10 comments
updated 19 Oct 2017
Tertiary study can be an expensive exercise but it doesn't need to be! Many universities around the world now offer online courses totally free of charge. Courses vary in the commitment required from a couple of hours per week over a month, through to full university style papers. Courses will provide you with a certificate of completion. Many of the courses available are the same as those that universities offer to their on-campus students, just without the price tag or fancy diploma!

Websites worth investigating include:
* edx.org - originally a collaboration between Harvard and MIT that now includes a number of other big-name American universities. Their free 'Circuits and Electronics' course alone had 155,000 participants the last time it ran. A hugely popular and easy way to study!
* coursera.org - courses supplied by providers from all over the world.
* open2study.com - short introductory courses on a wide range of topics including financial literacy and financial planning.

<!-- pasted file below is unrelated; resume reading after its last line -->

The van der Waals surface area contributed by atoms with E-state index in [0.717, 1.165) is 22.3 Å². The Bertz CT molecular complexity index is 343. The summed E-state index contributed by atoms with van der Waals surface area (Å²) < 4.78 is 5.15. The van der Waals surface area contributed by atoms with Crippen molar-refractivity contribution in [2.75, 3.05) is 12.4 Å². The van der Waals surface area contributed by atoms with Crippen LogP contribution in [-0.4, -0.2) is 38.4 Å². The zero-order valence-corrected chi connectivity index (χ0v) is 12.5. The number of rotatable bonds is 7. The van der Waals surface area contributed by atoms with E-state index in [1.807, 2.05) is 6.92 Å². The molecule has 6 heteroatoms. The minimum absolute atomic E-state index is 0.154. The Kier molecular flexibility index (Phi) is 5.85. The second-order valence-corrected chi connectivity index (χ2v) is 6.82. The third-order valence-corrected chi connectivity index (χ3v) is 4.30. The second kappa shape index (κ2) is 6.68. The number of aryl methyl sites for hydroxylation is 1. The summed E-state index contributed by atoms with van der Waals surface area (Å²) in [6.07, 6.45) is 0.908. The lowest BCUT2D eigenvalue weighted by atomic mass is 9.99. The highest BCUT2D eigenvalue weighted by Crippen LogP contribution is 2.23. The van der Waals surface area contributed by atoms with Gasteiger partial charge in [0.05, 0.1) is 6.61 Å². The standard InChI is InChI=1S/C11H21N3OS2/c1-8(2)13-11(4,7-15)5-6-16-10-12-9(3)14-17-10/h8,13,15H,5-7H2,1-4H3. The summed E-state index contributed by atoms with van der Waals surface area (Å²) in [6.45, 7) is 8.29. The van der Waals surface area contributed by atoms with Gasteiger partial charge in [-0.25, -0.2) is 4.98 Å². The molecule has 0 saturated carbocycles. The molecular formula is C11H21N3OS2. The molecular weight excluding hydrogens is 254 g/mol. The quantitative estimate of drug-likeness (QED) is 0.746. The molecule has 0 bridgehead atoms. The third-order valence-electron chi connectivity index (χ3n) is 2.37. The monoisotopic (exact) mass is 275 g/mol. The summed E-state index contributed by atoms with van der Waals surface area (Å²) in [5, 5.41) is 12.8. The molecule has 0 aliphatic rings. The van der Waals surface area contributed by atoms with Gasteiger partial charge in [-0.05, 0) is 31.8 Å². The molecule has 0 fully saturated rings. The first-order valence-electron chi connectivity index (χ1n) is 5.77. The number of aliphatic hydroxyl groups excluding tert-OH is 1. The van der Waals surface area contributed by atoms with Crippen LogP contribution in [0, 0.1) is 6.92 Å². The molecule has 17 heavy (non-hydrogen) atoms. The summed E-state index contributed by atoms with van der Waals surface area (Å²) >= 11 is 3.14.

* alison.com - recognised as being the first service to provide this type of free education.
Get fit for free with parkrun
4 comments
updated 19 Oct 2017
Check parkrun.co.nz for your closest 5km timed walk/run held every Saturday across New Zealand. It is a great way to work on your fitness, discover your local area and is open to any age.
Get fit for free with parkrun
0 comment
updated 19 Oct 2017
Check parkrun.com.au for your closest 5km timed walk/run held every Saturday across Australia. It is a great way to work on your fitness, discover your local area and is open to any age.
Ask for a deal on food
0 comment
updated 19 Oct 2017
Save money by negotiating, don't be afraid to ask for a deal when eating out. Our bi-monthly lunch group needed a new venue. I approached a local cafe who offered 10% off meals and $3 coffee anytime. The cafe gets a booking on a quiet day and we get help meeting our budgets. A very elegant solution for all.
Dream your dream wedding
0 comment
updated 19 Oct 2017
Having your dream wedding can save hundreds. My sister and her husband enjoyed a fun, relaxed, low key day by choosing the wedding they wanted. Their simple wedding took place at a local park with a BBQ lunch, where we played totem tennis and enjoyed recorded music. The bride wore a white sundress (on sale at Myer) and the groom was comfortable in good shirt and pants. By not conforming to others expectations they created the perfect day for two fun-loving, frugal people.